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I have had more positive police responses in the past too. I’ve had a cop stop for 45 minutes at my regular hugging spot on the Pearl Street walking mall in Boulder, Colorado and just watch out of sheer curiosity, asking little questions along the way. And I once had a cop at the same location stand right nearby and, dressed in full police uniform, suggest to people as they walked by that “you should really hug this guy.” But the highlight of my police-hugging career definitely came last night. I’d had a pretty slow late night of hugging with the strange dynamics and space I found myself in here in front of the Eiffel Tower:Image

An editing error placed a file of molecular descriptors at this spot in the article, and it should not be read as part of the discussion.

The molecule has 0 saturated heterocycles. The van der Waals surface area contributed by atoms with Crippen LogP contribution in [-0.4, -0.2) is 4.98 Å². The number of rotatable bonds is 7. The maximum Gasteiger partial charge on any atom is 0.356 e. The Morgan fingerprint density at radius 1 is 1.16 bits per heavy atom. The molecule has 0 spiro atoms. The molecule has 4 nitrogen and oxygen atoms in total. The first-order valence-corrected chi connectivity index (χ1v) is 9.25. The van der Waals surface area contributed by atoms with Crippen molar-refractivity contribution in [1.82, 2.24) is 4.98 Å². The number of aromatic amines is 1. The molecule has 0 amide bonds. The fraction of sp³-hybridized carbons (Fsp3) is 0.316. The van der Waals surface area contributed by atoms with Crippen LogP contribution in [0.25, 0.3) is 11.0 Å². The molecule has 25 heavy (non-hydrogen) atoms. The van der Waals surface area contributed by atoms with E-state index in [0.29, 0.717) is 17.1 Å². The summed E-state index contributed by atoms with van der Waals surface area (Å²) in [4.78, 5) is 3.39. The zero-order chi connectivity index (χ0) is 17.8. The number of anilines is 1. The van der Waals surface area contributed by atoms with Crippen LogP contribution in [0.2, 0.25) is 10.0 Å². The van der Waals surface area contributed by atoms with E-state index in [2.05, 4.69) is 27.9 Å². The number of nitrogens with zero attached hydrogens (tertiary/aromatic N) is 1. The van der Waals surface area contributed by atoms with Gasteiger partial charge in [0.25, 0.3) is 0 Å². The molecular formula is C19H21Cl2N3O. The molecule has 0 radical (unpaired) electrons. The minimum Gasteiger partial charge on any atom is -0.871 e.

Then a police car started the slow crawl towards me. The experience with the security guards fresh on my mind, I wasn’t quite sure what to expect when the cop rolled down his window and called me over. But his manner was calm and friendly, and after sorting out that I needed to talk in English, he, and the female cop driving the car, started asking me why I do this. They knew they are cops, and they made it clear they were asking just out of curiosity. But then when the guy asked if “the hugs are for anybody” it dawned on me, and I asked if he would like a hug. I had to try to contain my excitement, but I literally threw my sign to the side and reached through the window to hug him when he said yes. I probably stayed there in the leaning through the window shoulder hug longer than he anticipated or I maybe should have. But he seemed happy. Then I gave them the 3 minute story that I offer hugs because I feel there is an absence of kind, gentle touch in the world and because I want to offer a safe space of comfort, acceptance, and dignity to every person with each hug. I then suggested to the woman that she hug her boyfriend when she got home (she said her boyfriend might not like it if she hugged me), and the cops drove off smiling. A good day’s work! And it will always be my first. Here’s to hopefully more cop hugs to come!